Sweet & Sour Braised Pigeon


  • 3 squab or pigeon, cut into light and dark quarters
  • 5 tablespoons olive oil
  • 4 ounces sliced pancetta, minced
  • 1 onion, diced
  • 2 carrots diced
  • 1 tablespoon fennel seeds, toasted and crushed
  • 2 bay leaves
  • 1 1/2 cups pitted green olives (such as Lucques or Ceragnola)
  • 1 whole dried hot chile (such as arbol chiles)
  • 3/4 cup sweet red vermouth
  • 3/4 cup dessert wine (such as a muscat, Riesling or sauternes)
  • 3 tablespoons Banyuls or sherry vinegar
  • 1 cup crushed San Marzano tomatoes


  1. Working in batches, season and brown the pigeon in the olive oil over medium heat in a large cast iron skillet. Reserve.
  2. In a large Dutch oven, cook the pancetta until lightly browned. Add the onion, carrots, fennel seed, bay leaves, olives, and the chile. Cook until softened.
  3. Add the vermouth, wine vinegar, and tomatoes. Gently simmer for 15 minutes or so, stirring.
  4. Add the browned pigeon pieces to the pot. Simmer, uncovered, for 20-30 minutes until meat is tender and liquids have reduced.
  5. Season with salt, pepper, and some more vinegar for balance and serve.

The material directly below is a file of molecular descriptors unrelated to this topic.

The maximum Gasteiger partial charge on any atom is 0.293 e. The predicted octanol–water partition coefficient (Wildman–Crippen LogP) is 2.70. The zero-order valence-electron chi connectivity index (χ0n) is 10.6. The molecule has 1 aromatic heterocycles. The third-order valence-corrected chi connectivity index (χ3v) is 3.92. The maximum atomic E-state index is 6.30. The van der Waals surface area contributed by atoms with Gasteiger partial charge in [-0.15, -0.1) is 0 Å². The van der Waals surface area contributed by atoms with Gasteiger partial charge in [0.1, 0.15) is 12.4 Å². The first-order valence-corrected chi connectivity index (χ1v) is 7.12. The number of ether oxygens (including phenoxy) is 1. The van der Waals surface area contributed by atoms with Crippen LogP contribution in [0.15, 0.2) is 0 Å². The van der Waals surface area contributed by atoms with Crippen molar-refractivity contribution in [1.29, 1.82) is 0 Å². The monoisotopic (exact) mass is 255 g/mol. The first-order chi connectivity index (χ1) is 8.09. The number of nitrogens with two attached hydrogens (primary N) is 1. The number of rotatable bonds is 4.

Hunter Lu
Hunter Lu is a New York-based food and features writer, editor, and NYU graduate. His fiction has appeared in The Line…
How to make your own hot honey at home (so you can add it to your food and drinks)
The possibilities are endless on how you can use hot honey
Hot honey on meat

The combination of "spicy" and "sweet" holds a lauded position in many international cuisines, with chefs and diners celebrating the way these seemingly contradictory flavors complement each other. From General Tso’s chicken to Mexican chocolate, the popularity of spicy-sweet foods shows no signs of dying down, much to the delight of this writer, a self-proclaimed lover of heat.

In recent years, a condiment that perfectly encapsulates the spicy and sweet appeal has carved out a major niche for itself, and its name is "hot honey." Companies like Mike’s Hot Honey and Bushwich Kitchen (Bees Knees Spicy Honey) successfully sell pre-made versions of this treat, but it’s surprisingly easy to make at home, and we’re here to guide you through the process.